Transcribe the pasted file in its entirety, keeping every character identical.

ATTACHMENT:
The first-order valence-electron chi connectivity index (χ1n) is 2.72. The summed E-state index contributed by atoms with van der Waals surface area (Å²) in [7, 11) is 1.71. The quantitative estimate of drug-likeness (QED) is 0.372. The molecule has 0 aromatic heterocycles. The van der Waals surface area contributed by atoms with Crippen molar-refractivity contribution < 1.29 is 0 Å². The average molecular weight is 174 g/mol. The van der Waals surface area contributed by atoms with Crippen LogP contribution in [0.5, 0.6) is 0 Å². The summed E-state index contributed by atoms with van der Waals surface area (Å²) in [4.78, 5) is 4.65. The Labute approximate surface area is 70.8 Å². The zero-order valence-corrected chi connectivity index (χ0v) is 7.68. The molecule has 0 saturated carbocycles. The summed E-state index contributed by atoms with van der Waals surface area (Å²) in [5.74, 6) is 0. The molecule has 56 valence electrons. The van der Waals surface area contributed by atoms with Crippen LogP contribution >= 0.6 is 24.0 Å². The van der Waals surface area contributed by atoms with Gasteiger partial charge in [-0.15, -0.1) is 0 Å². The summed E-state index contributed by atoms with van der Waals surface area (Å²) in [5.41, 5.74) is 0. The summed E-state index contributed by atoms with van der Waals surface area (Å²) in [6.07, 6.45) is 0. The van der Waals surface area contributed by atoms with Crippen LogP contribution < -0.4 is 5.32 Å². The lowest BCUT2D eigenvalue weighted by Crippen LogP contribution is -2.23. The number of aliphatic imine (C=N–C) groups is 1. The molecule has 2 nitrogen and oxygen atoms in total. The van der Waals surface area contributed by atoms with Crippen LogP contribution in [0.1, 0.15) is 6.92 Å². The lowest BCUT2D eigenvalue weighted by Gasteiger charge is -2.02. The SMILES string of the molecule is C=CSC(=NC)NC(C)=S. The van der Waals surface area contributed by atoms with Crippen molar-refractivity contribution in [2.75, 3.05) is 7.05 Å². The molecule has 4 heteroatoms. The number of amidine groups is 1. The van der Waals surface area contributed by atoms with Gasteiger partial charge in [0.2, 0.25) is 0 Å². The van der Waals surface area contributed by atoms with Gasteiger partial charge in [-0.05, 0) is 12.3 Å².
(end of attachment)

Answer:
The first-order valence-electron chi connectivity index (χ1n) is 2.72. The summed E-state index contributed by atoms with van der Waals surface area (Å²) in [7, 11) is 1.71. The quantitative estimate of drug-likeness (QED) is 0.372. The molecule has 0 aromatic heterocycles. The van der Waals surface area contributed by atoms with Crippen molar-refractivity contribution < 1.29 is 0 Å². The average molecular weight is 174 g/mol. The van der Waals surface area contributed by atoms with Crippen LogP contribution in [0.5, 0.6) is 0 Å². The summed E-state index contributed by atoms with van der Waals surface area (Å²) in [4.78, 5) is 4.65. The Labute approximate surface area is 70.8 Å². The zero-order valence-corrected chi connectivity index (χ0v) is 7.68. The molecule has 0 saturated carbocycles. The summed E-state index contributed by atoms with van der Waals surface area (Å²) in [5.74, 6) is 0. The molecule has 56 valence electrons. The van der Waals surface area contributed by atoms with Crippen LogP contribution >= 0.6 is 24.0 Å². The van der Waals surface area contributed by atoms with Gasteiger partial charge in [-0.15, -0.1) is 0 Å². The summed E-state index contributed by atoms with van der Waals surface area (Å²) in [5.41, 5.74) is 0. The summed E-state index contributed by atoms with van der Waals surface area (Å²) in [6.07, 6.45) is 0. The van der Waals surface area contributed by atoms with Crippen LogP contribution < -0.4 is 5.32 Å². The lowest BCUT2D eigenvalue weighted by Crippen LogP contribution is -2.23. The number of aliphatic imine (C=N–C) groups is 1. The molecule has 2 nitrogen and oxygen atoms in total. The van der Waals surface area contributed by atoms with Crippen LogP contribution in [0.1, 0.15) is 6.92 Å². The lowest BCUT2D eigenvalue weighted by Gasteiger charge is -2.02. The SMILES string of the molecule is C=CSC(=NC)NC(C)=S. The van der Waals surface area contributed by atoms with Crippen molar-refractivity contribution in [2.75, 3.05) is 7.05 Å². The molecule has 4 heteroatoms. The number of amidine groups is 1. The van der Waals surface area contributed by atoms with Gasteiger partial charge in [0.2, 0.25) is 0 Å². The van der Waals surface area contributed by atoms with Gasteiger partial charge in [-0.05, 0) is 12.3 Å².